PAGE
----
Can I offer limited private stock options lieu of a paycheck?


I have formed a LLC in Sate of Nebraska in order to pursue a small business idea. My challenge is that they I require certain skills/knowledge that I don’t have. Because my business has $0 value, I cannot yet afford to hire individuals with these skills. I want to form business relationships with individuals with these skills in order to start a business together (“entrepreneurial partners”). Can I offer some sort of limited private stock options to these “entrepreneurial partners” which would increase in value as the company grew, and potentially be sold on the open market years later, if the company goes public? What is this called, and what does it look like?


Ethan Stone

Ethan Stone

by Ethan Stone, Stone Business Law

First, a quick but important clarification: I’m not your lawyer and this answer doesn’t establish a lawyer-client relationship. I’m giving a generic answer to a generic question to educate the users of this site. The information below is general in nature and should not be understood as a substitute for personal legal advice.

I should add that I’m not a Nebraska lawyer and don’t know anything about Nebraska LLC, securities or employment law, all of which are highly relevant. If you are going to proceed with or even seriously consider what you are proposing, you absolutely need experienced Nebraska counsel to help you think through these and other legal issues.

All of that said, I’ll lay out a few pointers on the main issues you have to resolve.

First, an LLC is not generally a good vehicle to compensate people with options. It is possible to grant options in LLC membership interests, but it isn’t easy. So if you really want to compensate people with stock options, you’ll probably want to convert your LLC into a C corporation.

An LLC is a good vehicle if you want to unbundle equity, for example by splitting interests in profits from interests in capital and governance rights. But you need very sophisticated corporate and tax counsel to make those creative variations on equity work properly. If you try to do it yourself, you’re almost guaranteed to create an unholy mess that, you, your employees, the courts and the IRS will spend many miserable years trying to sort out.

The second issue is securities law. On the federal side, there are fairly standard ways to deal with this, but you need legal counsel to make sure you get it right (getting it wrong has very serious consequences). On the state side, the securities rules vary a lot on paying people with equity interests. So if you’re in Nebraska, you absolutely must go to Nebraska counsel. For more information on this, take a look at my post here:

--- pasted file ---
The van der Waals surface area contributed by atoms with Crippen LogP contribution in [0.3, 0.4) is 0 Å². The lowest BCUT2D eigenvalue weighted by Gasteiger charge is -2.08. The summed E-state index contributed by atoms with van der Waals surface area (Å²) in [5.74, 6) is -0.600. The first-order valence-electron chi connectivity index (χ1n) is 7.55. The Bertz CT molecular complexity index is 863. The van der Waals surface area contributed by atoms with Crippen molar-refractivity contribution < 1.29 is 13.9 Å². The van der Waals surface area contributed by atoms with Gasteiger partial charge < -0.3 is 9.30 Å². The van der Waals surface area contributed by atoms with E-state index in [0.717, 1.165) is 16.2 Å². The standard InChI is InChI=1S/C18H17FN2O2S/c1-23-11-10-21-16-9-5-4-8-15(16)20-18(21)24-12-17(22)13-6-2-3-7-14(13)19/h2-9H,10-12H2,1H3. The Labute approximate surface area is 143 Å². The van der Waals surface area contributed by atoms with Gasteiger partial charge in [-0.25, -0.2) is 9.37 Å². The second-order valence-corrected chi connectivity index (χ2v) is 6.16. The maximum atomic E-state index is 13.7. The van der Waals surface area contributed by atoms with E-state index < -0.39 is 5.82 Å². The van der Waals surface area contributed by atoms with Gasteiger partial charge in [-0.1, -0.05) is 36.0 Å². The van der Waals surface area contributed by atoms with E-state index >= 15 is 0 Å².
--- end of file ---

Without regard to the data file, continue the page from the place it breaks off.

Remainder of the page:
Finally, there’s the pesky question of state and federal employment laws. Again, if you’re operating in Nebraska, there is no alternative to going to local counsel who understands Nebraska’s laws. That’s not me and I won’t hazard a guess at what they say. On the federal level, you’ll have to comply with federal wage and hour laws, as well as the tax laws (in particular Section 409A of the Internal Revenue Code and the regulations under it). Depending on who is involved, how much equity they have and what the service arrangements are, it is possible that they might be considered owners or independent contractors, rather than employees (i.e. exempt from most wage and hours laws). That is simply not a judgment you can make on your own. 409A compliance also requires expertise. Again, if you try to wing it here, you are almost guaranteed to run afoul of reams of complex regulations and unwritten or partially written policies of the IRS and federal Department of Labor. The results can be extremely painful.

Those are the main legal issues involved. It’s worth stepping back and noting that well-advised entrepreneurs rarely try to do this. That’s partially because of the legal complications discussed above. It’s also because of the business complications that arise if you try to get people to work on the basis of equity alone. As a rule, good, skilled people won’t work on that basis. Most of them need cash to feed their families and pay their mortgages. So before you go that route, it’s worth thinking hard about who is going to remain in your applicant pool. Another problem is disappointment. People can develop very unrealistic notions of how much equity compensation is worth. In fact, if that’s all you’re offering, you’re effectively selecting for people who are exaggerating the probable value of your equity. Extreme disappointment often leads to fights, unhappy departures and, whether justified or not, lawsuits. That kind of disappointment is rarely a problem with people who get paid mainly in cash. Finally, if everything goes well, you’re likely to end up with a lot of small, unsophisticated people holding your equity. That is, in itself, a problematic situation, as I have discussed in this post:

I’m sorry if this isn’t very encouraging. I don’t want to rain on your parade, but I do want you to understand the difficulties you’re facing. Depending on your specific circumstances and goals, it’s possible that your plan (or some variation on it) could be legally feasible and make a lot of sense. To get to that conclusion, however, I’m sorry to say that you will really need a Nebraska lawyer who can give you sophisticated, personalized legal advice.

Good luck with the venture!

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